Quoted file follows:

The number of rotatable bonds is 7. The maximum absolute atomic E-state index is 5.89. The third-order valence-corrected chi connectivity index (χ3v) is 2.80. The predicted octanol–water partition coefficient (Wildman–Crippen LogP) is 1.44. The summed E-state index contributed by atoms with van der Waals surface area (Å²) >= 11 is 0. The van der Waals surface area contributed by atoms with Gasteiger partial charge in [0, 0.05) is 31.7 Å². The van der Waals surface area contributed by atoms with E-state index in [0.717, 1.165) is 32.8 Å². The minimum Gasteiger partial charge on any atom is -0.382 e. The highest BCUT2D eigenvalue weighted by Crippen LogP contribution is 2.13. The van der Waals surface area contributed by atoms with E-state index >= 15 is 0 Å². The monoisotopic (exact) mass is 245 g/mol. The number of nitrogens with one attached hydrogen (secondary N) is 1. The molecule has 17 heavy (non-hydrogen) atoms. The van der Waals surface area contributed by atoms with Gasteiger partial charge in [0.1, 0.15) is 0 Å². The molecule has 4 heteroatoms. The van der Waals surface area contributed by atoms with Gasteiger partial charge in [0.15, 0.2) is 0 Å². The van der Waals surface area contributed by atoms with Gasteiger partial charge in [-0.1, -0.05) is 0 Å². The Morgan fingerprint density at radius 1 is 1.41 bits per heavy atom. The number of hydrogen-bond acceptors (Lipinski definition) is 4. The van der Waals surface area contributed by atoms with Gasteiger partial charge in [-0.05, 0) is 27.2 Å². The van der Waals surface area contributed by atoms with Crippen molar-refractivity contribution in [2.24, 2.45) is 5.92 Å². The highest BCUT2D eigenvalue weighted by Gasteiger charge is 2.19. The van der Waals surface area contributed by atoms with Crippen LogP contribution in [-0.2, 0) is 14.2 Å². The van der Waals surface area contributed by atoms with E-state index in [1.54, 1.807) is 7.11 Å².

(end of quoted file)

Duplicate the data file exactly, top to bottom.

The number of rotatable bonds is 7. The maximum absolute atomic E-state index is 5.89. The third-order valence-corrected chi connectivity index (χ3v) is 2.80. The predicted octanol–water partition coefficient (Wildman–Crippen LogP) is 1.44. The summed E-state index contributed by atoms with van der Waals surface area (Å²) >= 11 is 0. The van der Waals surface area contributed by atoms with Gasteiger partial charge in [0, 0.05) is 31.7 Å². The van der Waals surface area contributed by atoms with E-state index in [0.717, 1.165) is 32.8 Å². The minimum Gasteiger partial charge on any atom is -0.382 e. The highest BCUT2D eigenvalue weighted by Crippen LogP contribution is 2.13. The van der Waals surface area contributed by atoms with E-state index >= 15 is 0 Å². The monoisotopic (exact) mass is 245 g/mol. The number of nitrogens with one attached hydrogen (secondary N) is 1. The molecule has 17 heavy (non-hydrogen) atoms. The van der Waals surface area contributed by atoms with Gasteiger partial charge in [0.1, 0.15) is 0 Å². The molecule has 4 heteroatoms. The van der Waals surface area contributed by atoms with Gasteiger partial charge in [0.15, 0.2) is 0 Å². The van der Waals surface area contributed by atoms with Gasteiger partial charge in [-0.1, -0.05) is 0 Å². The Morgan fingerprint density at radius 1 is 1.41 bits per heavy atom. The number of hydrogen-bond acceptors (Lipinski definition) is 4. The van der Waals surface area contributed by atoms with Gasteiger partial charge in [-0.05, 0) is 27.2 Å². The van der Waals surface area contributed by atoms with Crippen molar-refractivity contribution in [2.24, 2.45) is 5.92 Å². The highest BCUT2D eigenvalue weighted by Gasteiger charge is 2.19. The van der Waals surface area contributed by atoms with Crippen LogP contribution in [-0.2, 0) is 14.2 Å². The van der Waals surface area contributed by atoms with E-state index in [1.54, 1.807) is 7.11 Å².